The Center for Cultural Landscapes hosted Dana Nelson as part of its ongoing series of Restoration round tables during the 2017-2018 school year. This set of discussions aims to examine the concept of restoration in multiple disciplines across built, natural, historic, political and literary environments.
Nelson began with remarks critically interrogating the appeal of prevailing conceptions of the commons. Many kinds of commons are touted as a mode of radical resistance against the forces of globalization and market capitalism. Intellectual organizations like Creative Commons and Wikipedia, and sharing economies like LendingClub, Uber and Air BnB are popping up across the American scene. Some thinkers, like Naomi Klein, Herbert Reid, and Betsy Taylor have noted that emerging commons are a sign of the spontaneous resistance to neoliberalist globalization.
Nelson rejects these claims that commons work in opposition to prevailing structures of power. She argues that we need to look elsewhere for the commons’ enduring utility, and that romanticized notions of commons rest on two mischaracterizations. First, while commons are often characterized as durable, many successful commons actually originate from situations of scarcity. The second misconception is that commons are open to all takers when functioning commons draw clear boundaries of who is “in,” and who is “out.”
She also criticizes leftist melodramatic appeals for the centrality of the commons. Notions that commons are pure, menaced, and desperately in need of saving blinds societal actors to the genuinely useful aspects of the commons. These types of dramatic appeals set the commons in terms of simplified antagonisms: victor vs. victim, conquerer vs. conquered. While these arguments come from understandable desires for moral clarity, they entrench powerlessness as a proof of righteousness, and rhetorically prevent actors from participating in the systems they seek to change.
As a counterpoint to this oversimplified and melodramatic view of the commons, Nelson turns to the work of Elinor Ostrum, who challenged Garrett Hardin’s oft-cited 1968 essay “The Tragedy of the Commons” that argued that common management of shared resources necessarily leads to degradation. In her Nobel Prize winning study, Governing the Commons: the Evolution of Institutions for Collective Action, Ostrum empirically examined the cases of successful shared management and general factors needed for successful common management of resources.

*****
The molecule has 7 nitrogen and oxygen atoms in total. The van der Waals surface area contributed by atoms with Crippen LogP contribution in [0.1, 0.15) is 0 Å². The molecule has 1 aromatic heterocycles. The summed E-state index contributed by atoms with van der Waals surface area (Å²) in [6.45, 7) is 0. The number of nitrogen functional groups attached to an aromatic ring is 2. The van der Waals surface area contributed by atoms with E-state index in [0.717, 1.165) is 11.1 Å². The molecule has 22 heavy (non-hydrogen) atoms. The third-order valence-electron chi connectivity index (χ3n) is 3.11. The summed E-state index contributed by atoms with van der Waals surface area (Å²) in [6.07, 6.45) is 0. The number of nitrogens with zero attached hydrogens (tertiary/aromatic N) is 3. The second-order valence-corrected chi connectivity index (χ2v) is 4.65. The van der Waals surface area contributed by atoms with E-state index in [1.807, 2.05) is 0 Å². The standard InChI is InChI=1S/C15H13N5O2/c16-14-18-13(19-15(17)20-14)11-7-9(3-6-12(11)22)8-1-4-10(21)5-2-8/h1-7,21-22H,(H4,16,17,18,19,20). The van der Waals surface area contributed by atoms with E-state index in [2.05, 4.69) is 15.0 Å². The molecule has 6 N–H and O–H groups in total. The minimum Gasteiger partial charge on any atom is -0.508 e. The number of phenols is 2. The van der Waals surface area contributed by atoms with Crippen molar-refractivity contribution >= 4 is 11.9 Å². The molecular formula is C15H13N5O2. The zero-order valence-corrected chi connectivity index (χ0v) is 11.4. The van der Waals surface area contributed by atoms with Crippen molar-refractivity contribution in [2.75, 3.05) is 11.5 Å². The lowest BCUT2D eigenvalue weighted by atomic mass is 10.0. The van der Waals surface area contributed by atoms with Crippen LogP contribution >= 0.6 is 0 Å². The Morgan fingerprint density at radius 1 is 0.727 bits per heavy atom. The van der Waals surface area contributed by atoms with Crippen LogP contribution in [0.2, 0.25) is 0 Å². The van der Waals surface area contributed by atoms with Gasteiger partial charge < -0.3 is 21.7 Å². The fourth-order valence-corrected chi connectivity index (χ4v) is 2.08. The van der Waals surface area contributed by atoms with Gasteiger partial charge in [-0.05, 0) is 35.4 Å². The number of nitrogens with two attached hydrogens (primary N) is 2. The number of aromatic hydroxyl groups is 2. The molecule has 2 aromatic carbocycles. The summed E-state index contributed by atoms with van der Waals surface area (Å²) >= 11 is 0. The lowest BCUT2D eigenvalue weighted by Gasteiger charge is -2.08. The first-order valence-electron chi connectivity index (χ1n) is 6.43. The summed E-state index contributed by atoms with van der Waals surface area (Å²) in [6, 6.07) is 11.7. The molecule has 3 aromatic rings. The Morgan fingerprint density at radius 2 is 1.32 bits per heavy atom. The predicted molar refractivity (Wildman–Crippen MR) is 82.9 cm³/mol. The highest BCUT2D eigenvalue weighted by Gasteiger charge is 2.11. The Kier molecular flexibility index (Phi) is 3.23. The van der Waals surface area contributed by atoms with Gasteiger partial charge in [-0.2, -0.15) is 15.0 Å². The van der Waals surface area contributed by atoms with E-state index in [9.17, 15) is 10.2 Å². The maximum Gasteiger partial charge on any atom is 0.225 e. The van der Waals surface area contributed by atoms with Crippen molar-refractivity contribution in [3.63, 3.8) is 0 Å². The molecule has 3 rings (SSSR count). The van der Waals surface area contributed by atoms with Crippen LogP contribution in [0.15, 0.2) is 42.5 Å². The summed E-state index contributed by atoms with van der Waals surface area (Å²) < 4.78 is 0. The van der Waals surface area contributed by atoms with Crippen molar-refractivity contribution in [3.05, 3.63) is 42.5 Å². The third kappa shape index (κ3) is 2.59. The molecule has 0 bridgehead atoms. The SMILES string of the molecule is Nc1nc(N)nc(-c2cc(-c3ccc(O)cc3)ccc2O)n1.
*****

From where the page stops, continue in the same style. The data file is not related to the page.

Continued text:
Nelson expands on Ostrum’s work to make the case that the commons provide four crucial lessons for self-governance from within, not in opposition to, current systems of power. She notes that successful commons are not inherently anti-capitalist, are not places of unfettered inclusiveness, do not necessarily ensure equity for all, and do not work by opposing dominant power structures. She argues that commons work by carving out niches for alternative practices within the prevailing economy, creating multiple, overlapping scales of self-governance. She argues that commons are more like niche ecologies: context-dependent, messy, morally ambiguous systems which push for self-sufficiency within a capitalist setting. They are not heroic or pure, but are messy and complicit.
Nelson concluded by examining the implications of this view of the commons for American life. Rather than seeing the American electorate as a set of atomized individuals whose only political agency lies in the singular act of voting, perhaps the commons provides a model for a different type of organized multitude. The theories of commoning could provide strategies for non-hierarchical political power emerging from entities of collaborative agency. Borrowing theory from Stuart Banner of UCLA Law School, she notes that the commons can serve as a third type of political “ownership,” not public, not private, but an in-between space of self-consolidation through practices of collectivism.
Nelson’s talked spurred a lively discussion on application of these conceptions of the commons to various aspects of land restoration and environmental and resource management. How do these concepts apply to knotty and large-scale problems like climate change or management of western American public lands? While the commons don’t provide easy answers, these ideas do provide many fascinating possibilities. Nelson suggested some methods of commoning, like allowing for constituent self-organization and injecting localized knowledge and management practices could provide alternative strategies for engaging large-scale policy discussions.
Dana Nelson is Gertrude Conaway Vanderbilt Professor of English and American Studies at Vanderbilt University, and Chair of the English Department. A founding co-editor of J19: The Journal of Nineteenth-Century Americanists, she has written widely on literature, history, politics and culture, and is a frequent guest expert on public radio and television shows. Her most recent book is Commons Democracy: Reading the Politics of Participation in the Early United States (2015).